Home Loans

Can I Get A Home Loan Without Putting 20 Percent Down?

Research consistently shows that the number one thing holding renters back from buying is an inability to save for the required down payment. This is due, in part, to a long-held belief that the only good down payment is one of 20 percent or more. Unfortunately, with the average home in the United States selling for $311,400 these days, ... More

Is a Cash-Out Refinance Right For You?

Homeowners looking to refinance their mortgage loans are generally hoping for one of two benefits: a lower interest rate and lower monthly payments, or a large sum of cash in-hand. If an influx of spendable dollars is what you most need, a cash-out refinance may be the optimal tool for you. In essence, a cash-out refi allows you to tap ... More

Many Homeowners See Refinancing as a Daunting Process

Refinancing can offer a host of benefits to a homeowner, but research shows many view the process as confusing and choose to put off looking into it. Although refinancing does require several steps, it doesn’t have to be daunting. And for many homeowners, a refinance can mean lower monthly payments, a speedier payoff – or even both. ... More

The ‘Short Sale’ Explained

If you’re searching for your next home and have come across listings for “short sale” properties, you may be wondering what that means. In layman’s terms, when a seller’s debt on a home surpasses the property’s market value, they may choose to avoid foreclosure by selling their home as a short sale. This requires bank approval, ... More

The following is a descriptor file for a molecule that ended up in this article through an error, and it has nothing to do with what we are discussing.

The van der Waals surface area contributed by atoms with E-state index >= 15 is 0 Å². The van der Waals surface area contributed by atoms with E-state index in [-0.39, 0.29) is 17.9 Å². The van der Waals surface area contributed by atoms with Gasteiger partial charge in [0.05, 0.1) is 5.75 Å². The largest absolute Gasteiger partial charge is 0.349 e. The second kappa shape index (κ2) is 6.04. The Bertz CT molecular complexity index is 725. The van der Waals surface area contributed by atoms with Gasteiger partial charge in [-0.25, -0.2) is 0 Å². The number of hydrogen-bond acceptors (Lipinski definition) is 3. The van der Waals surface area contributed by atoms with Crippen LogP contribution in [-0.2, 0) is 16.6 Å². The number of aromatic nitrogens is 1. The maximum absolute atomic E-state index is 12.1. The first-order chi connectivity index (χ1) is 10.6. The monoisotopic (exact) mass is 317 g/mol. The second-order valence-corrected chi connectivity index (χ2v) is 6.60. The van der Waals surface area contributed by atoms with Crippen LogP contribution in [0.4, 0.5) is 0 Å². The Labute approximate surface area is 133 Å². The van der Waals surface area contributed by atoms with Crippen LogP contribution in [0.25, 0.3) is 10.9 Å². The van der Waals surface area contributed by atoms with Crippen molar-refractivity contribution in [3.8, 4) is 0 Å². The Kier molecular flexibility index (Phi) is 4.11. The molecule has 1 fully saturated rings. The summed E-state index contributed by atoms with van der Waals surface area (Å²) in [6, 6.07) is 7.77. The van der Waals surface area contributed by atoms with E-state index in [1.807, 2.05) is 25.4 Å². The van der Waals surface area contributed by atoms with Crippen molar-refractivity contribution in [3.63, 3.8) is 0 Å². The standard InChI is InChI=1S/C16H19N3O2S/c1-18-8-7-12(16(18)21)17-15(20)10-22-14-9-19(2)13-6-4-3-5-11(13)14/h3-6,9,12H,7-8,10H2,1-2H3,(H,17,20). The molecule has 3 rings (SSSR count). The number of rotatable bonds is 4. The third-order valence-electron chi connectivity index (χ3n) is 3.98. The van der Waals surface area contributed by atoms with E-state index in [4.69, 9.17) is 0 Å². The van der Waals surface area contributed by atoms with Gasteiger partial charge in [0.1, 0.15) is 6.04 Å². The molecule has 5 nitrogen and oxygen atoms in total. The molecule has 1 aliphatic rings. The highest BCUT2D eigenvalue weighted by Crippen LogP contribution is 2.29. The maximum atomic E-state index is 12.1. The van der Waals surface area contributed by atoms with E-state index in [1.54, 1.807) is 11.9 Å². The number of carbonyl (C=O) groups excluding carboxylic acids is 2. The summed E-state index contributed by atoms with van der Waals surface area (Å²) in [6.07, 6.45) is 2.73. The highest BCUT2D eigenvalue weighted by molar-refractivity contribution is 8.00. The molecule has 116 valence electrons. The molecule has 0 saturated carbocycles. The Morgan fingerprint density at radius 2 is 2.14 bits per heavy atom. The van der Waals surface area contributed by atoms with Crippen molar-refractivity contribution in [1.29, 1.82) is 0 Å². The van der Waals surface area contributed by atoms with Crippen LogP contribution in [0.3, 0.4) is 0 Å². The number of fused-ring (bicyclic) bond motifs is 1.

Rent-To-Own Can Ease Buyer Anxiety

The thought of your first home purchase can easily bring on anxiety about the responsibilities, financial and otherwise. In fact, many first-time prospective buyers struggle with making the commitment. After all, a home is likely the most meaningful – and most expensive – purchase you’ll ever make, so it’s natural to feel the weight ... More

Purchasing an REO Can Be an Arduous Process

As you begin a house hunt, one option available to you is to purchase a real estate owned property, or REO. An REO is a foreclosed home that the lender was unable to sell at public auction. This happens frequently because the minimum bid on a foreclosure is often higher than market value. This is because the bank is attempting to recoup their ... More

The Rise of Institutional Rent-To-Own Arrangements

For decades, the rent-to-own home purchase model typically meant a business relationship between an individual buyer and an individual seller. Since the housing bubble burst in 2007, however, the market has seen major growth in institutions – real estate investment firms – entering rent-to-own territory. Savvy buyers should know there are ... More

How To Refinance When You Owe More Than Your Home Is Worth

As the housing market rises and falls over time, many homeowners find themselves in a position of owing more on their mortgage loan than their home is actually worth. Luckily, there is help for folks in this situation – and the program has been extended through September 2017. The Home Affordable Refinance Program (HARP) allows homeown... More

Foreclosed Home Owners Can Still Qualify For a Future Mortgage Loan

Qualifying for a home loan is never an easy feat, but it’s an especially troubling scenario for those who have faced a past foreclosure. Luckily, many lenders are willing to overlook this blemish on your housing record, so long as you repair your credit and bide your time through a prescribed waiting period. If you’re one of the ... More

What Existing Debt Means To Mortgage Lenders

Nearly all Americans carry debt at some point in their lives, from student loans to a financed automobile. While all debt affects your all-important debt-to-income ratio – that is, your monthly debt payments divided by your gross monthly income – different types of debt mean different things to mortgage lenders. Student Loans This ... More